Abstract - Rachel Benun
The Jewish Syrians of Brooklyn are an insular and enclave-like community consisting of thousands of people. The women of the community have been particularly affected by its tight-knit qualities, resulting in their attempt to create constant connections to their community, yet still maintaining their own singular life within it. In essence, they are attempting to simultaneously “stay in,” by surrounding themselves with the community members and their similar values and ideals, and also to “stand out,” by finding their own voice with the larger scope of the community. This paper shows that the act of reading and participating in community book clubs directly correlates to this balance between community and identity.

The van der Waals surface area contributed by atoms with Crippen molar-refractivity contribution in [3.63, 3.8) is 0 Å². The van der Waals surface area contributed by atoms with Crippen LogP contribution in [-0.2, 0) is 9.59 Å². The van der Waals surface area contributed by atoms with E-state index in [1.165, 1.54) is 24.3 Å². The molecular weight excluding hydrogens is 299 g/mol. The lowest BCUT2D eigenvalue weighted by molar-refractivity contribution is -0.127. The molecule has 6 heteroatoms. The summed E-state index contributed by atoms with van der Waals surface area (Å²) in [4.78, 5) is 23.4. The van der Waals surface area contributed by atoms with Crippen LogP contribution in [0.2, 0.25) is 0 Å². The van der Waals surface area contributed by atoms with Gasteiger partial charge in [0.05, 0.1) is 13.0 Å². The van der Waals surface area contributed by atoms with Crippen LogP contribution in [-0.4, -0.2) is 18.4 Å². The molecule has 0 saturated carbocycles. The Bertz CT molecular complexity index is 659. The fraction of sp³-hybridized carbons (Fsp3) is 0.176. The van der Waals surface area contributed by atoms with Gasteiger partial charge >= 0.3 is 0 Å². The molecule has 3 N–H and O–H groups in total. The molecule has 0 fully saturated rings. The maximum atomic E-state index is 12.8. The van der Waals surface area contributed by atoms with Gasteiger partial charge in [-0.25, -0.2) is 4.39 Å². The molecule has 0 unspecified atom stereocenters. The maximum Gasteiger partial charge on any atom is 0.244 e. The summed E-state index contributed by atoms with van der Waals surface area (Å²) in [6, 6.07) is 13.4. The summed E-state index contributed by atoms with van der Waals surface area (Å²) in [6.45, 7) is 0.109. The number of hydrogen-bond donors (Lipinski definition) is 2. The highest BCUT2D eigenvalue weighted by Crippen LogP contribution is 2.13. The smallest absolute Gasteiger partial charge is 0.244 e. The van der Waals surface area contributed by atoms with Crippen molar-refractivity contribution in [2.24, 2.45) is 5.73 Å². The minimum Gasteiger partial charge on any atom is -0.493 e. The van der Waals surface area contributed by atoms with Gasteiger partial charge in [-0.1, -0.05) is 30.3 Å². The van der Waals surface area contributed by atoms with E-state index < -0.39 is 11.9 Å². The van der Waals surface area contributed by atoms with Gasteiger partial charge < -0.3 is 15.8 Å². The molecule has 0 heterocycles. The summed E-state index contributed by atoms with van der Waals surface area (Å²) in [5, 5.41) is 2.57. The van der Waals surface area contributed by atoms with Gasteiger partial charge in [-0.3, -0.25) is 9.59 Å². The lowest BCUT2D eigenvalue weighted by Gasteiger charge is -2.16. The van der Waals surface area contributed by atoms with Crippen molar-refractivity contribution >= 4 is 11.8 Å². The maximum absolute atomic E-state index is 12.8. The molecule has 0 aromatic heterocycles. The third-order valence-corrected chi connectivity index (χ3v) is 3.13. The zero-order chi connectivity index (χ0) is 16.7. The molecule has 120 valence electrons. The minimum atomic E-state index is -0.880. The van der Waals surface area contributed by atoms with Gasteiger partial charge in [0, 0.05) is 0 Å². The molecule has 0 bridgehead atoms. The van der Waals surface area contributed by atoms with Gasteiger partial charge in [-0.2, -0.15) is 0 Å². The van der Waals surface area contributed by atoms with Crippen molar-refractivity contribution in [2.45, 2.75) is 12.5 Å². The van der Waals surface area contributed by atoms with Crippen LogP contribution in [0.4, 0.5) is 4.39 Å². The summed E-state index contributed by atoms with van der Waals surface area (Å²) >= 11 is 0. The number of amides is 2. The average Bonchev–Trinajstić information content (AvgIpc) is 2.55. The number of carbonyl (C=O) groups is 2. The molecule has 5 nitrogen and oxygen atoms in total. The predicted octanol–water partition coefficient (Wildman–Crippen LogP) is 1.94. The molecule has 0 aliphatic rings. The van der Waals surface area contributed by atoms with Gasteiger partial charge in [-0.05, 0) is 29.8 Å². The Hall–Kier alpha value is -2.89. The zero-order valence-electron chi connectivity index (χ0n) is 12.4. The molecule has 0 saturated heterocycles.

The research methods were mainly observational, through attending a variety of community book clubs. Interviews were also conducted with Syrian women and utilized sources which shed light on similar insular communities, as well as other reading groups and reading practices. My research demonstrates that that reading and book clubs offer the opportunity to share and discuss the women’s similar value systems, as well as their social, familial and religious issues, all under the guise of literature. Through these discussions, the women are able to create stronger ties to their community members, and also help construct their own opinions and belief systems. The act of reading itself emerges as important in that it is a private, personal action where the women can formulate their own perceptions of the work. Reading is also a source for the women to join in on the global intellectual community. My research reveals that although the concepts of community and identity seem at tension with one another, in fact, they can be very much harmonious and complement one another.